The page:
Weaving is one of the best ways to use up buckets of yarn scraps. And, it turns out, cardboard boxes too! This is a super fun project to take up a few hours and end up with a mountable little tapestry at the end of the day. You can make it with your kids and have them take turns weaving. In my case, we are setting up a load of these at the Ames C.art art festival booth to have the passer-by’s take turns on them. We love exposing everyone to new ways to be creative, and to make it accessible as possible. What’s more accessible than a card board box and a pile of yarn? Don’t answer that, on to weaving!

{I ended up not needing the packaging tape, but it just seemed like a good thing to have around no matter what}

::Materials Needed::

 

I wanted to make two little looms from one box, so I cut this one exactly in half. It ended up being at the 4″ mark. Unfortunately, I only had the idea to measure, then mark, after I attempted to just freehand a line – it was off and squiggly. Good thing for rulers.

Now, it’s time to measure out the notches on each short edge of the box to hold the “warp”

Note: Warp is the yarn that runs vertically on your loom, weft is what you weave over and under the warps horizontally.

I measured out every 1/4″ and made a little 3/8″ notch, then I set the box aside for the time being.

I cut a rectangle from a scrap piece of cardboard so it was about 1/2″ smaller than my box is wide. The rectangle is about 3 1/4″ X 6 1/4″.

I measured out 1/8″ and 3/8″ along the top and bottom of the cardboard and then drew out the 1/8″ wide gaps to be cut out. Then I eyeballed little squares at the center point of each spacer.

Don’t worry about trying to cut through the cardboard in one go, make you initial cut, then cut again. Be patient. Use really sharp blades, I had to change mine out once with all the cardboard cutting I did.

Now you can warp your box loom a couple of different ways. I think the more standard way is to cut lengths of yarn about 6″ longer than the box, thread them through one at a time, put them into the notches, and tie bundles of say 4 on each side. But, my brain doesn’t always work, it works in a “how can I get the most out of a minimal amount of yarn” way. I just really didn’t like the idea of having to tie off all that yarn either. I know myself and I know I would manage to make it into a huge tangled mess. But that being said, if you have a bunch of shorter lengths of yarn vs 5 yards of just one, the first option would be the way to go.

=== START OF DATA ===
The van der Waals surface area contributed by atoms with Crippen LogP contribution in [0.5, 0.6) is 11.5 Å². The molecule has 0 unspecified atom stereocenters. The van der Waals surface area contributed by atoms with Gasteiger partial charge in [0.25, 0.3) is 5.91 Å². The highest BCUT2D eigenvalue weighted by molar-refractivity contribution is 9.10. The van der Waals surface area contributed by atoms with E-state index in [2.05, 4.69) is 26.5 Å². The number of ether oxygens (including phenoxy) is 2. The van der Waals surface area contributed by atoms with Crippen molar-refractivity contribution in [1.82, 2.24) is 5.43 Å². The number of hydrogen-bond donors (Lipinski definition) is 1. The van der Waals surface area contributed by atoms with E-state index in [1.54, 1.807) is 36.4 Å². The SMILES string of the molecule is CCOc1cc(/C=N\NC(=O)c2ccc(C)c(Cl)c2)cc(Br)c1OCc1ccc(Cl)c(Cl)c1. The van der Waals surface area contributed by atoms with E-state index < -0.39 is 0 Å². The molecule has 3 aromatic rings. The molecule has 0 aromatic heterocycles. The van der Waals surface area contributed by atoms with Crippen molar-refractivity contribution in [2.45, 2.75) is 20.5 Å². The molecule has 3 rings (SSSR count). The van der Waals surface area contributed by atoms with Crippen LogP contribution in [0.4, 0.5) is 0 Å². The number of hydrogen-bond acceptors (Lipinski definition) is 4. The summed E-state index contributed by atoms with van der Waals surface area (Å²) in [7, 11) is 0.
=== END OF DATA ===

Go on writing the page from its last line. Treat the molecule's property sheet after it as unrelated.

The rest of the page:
First I simply threaded the yarn through the spaces and the holes. Then I teased out enough yarn to tie a slip not and secure it into the first notch.

Then I continued to tease more yarn off the larger spool and loop it around the notch at the other end. I kept teasing out the yarn and looping it around the notches.

Here’s a better picture showing how I would pull out the next loop of yarn so I can place it into the next notches.

And here it is when I’m on the last two loops of yarn and the last two sets of notches.

And placing it into a notch.

I cut the yarn so there was enough to tie off. Then I realized that instead of tying it off, it would actually hold the tension better if I woven it around the notches, so that’s what I did.

And now it’s time for the fun part: weaving!!!

Placing two pieces of cardboard into your warp as your first two “passes” helps to keep you from having to work right against the edge of the box. Plus it gives you a little ease so you can easily tie off the ends when you take it off the loom.

By twining the next two passes, you set your weaving up to have a nice evenly spaced set of warps.

Arching the weft and then beating it with a fork after you’ve closed the shed (the gap that’s created by pushing the card board harness down or lifting it up) helps it not pull at the sides (salvage) so much and have a more even tension.

Operate the harness (piece of cardboard with the yarn going through it) by pushing it down or pulling it up.

Have fun & happy crafting!

Kristin Roach